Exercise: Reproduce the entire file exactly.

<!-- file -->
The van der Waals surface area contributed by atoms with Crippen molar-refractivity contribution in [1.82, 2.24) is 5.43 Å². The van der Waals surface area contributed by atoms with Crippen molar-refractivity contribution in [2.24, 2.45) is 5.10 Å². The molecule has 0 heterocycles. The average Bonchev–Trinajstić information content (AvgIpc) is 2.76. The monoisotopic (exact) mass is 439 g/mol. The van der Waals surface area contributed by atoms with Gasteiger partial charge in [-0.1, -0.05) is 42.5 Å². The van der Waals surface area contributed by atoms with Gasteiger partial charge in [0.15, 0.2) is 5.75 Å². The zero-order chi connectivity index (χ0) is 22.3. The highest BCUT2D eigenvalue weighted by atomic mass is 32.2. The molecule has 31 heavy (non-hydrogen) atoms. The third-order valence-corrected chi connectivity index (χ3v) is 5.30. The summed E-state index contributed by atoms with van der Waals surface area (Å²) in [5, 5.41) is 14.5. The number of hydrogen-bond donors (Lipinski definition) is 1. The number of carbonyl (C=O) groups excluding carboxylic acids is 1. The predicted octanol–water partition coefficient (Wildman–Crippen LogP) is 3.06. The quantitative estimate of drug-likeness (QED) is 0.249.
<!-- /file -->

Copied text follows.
The van der Waals surface area contributed by atoms with Crippen molar-refractivity contribution in [1.82, 2.24) is 5.43 Å². The van der Waals surface area contributed by atoms with Crippen molar-refractivity contribution in [2.24, 2.45) is 5.10 Å². The molecule has 0 heterocycles. The average Bonchev–Trinajstić information content (AvgIpc) is 2.76. The monoisotopic (exact) mass is 439 g/mol. The van der Waals surface area contributed by atoms with Gasteiger partial charge in [-0.1, -0.05) is 42.5 Å². The van der Waals surface area contributed by atoms with Gasteiger partial charge in [0.15, 0.2) is 5.75 Å². The zero-order chi connectivity index (χ0) is 22.3. The highest BCUT2D eigenvalue weighted by atomic mass is 32.2. The molecule has 31 heavy (non-hydrogen) atoms. The third-order valence-corrected chi connectivity index (χ3v) is 5.30. The summed E-state index contributed by atoms with van der Waals surface area (Å²) in [5, 5.41) is 14.5. The number of hydrogen-bond donors (Lipinski definition) is 1. The number of carbonyl (C=O) groups excluding carboxylic acids is 1. The predicted octanol–water partition coefficient (Wildman–Crippen LogP) is 3.06. The quantitative estimate of drug-likeness (QED) is 0.249.